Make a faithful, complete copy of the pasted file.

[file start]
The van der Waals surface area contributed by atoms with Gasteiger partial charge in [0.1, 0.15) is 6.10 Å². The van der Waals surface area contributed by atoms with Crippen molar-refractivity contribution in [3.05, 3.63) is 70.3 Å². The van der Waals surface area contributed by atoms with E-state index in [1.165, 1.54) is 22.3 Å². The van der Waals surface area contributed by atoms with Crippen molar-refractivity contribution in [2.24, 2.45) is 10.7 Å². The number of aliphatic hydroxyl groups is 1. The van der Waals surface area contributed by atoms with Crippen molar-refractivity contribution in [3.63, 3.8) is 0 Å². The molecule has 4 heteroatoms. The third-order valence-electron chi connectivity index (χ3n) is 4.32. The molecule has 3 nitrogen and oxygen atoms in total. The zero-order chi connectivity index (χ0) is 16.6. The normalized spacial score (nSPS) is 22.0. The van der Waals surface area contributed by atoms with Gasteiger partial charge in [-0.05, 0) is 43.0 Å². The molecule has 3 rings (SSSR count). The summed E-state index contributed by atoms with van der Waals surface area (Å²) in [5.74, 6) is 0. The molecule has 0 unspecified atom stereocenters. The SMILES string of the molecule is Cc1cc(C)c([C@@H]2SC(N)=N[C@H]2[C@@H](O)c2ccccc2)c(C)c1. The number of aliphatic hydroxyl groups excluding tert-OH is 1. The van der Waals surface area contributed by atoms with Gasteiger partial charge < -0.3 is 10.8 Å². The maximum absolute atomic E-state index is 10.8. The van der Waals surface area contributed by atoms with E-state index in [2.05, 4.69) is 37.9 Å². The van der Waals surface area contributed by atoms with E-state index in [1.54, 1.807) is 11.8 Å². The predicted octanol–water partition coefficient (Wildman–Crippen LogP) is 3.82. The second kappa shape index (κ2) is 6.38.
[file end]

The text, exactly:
The van der Waals surface area contributed by atoms with Gasteiger partial charge in [0.1, 0.15) is 6.10 Å². The van der Waals surface area contributed by atoms with Crippen molar-refractivity contribution in [3.05, 3.63) is 70.3 Å². The van der Waals surface area contributed by atoms with E-state index in [1.165, 1.54) is 22.3 Å². The van der Waals surface area contributed by atoms with Crippen molar-refractivity contribution in [2.24, 2.45) is 10.7 Å². The number of aliphatic hydroxyl groups is 1. The van der Waals surface area contributed by atoms with Crippen molar-refractivity contribution in [3.63, 3.8) is 0 Å². The molecule has 4 heteroatoms. The third-order valence-electron chi connectivity index (χ3n) is 4.32. The molecule has 3 nitrogen and oxygen atoms in total. The zero-order chi connectivity index (χ0) is 16.6. The normalized spacial score (nSPS) is 22.0. The van der Waals surface area contributed by atoms with Gasteiger partial charge in [-0.05, 0) is 43.0 Å². The molecule has 3 rings (SSSR count). The summed E-state index contributed by atoms with van der Waals surface area (Å²) in [5.74, 6) is 0. The molecule has 0 unspecified atom stereocenters. The SMILES string of the molecule is Cc1cc(C)c([C@@H]2SC(N)=N[C@H]2[C@@H](O)c2ccccc2)c(C)c1. The number of aliphatic hydroxyl groups excluding tert-OH is 1. The van der Waals surface area contributed by atoms with Gasteiger partial charge < -0.3 is 10.8 Å². The maximum absolute atomic E-state index is 10.8. The van der Waals surface area contributed by atoms with E-state index in [2.05, 4.69) is 37.9 Å². The van der Waals surface area contributed by atoms with E-state index in [1.54, 1.807) is 11.8 Å². The predicted octanol–water partition coefficient (Wildman–Crippen LogP) is 3.82. The second kappa shape index (κ2) is 6.38.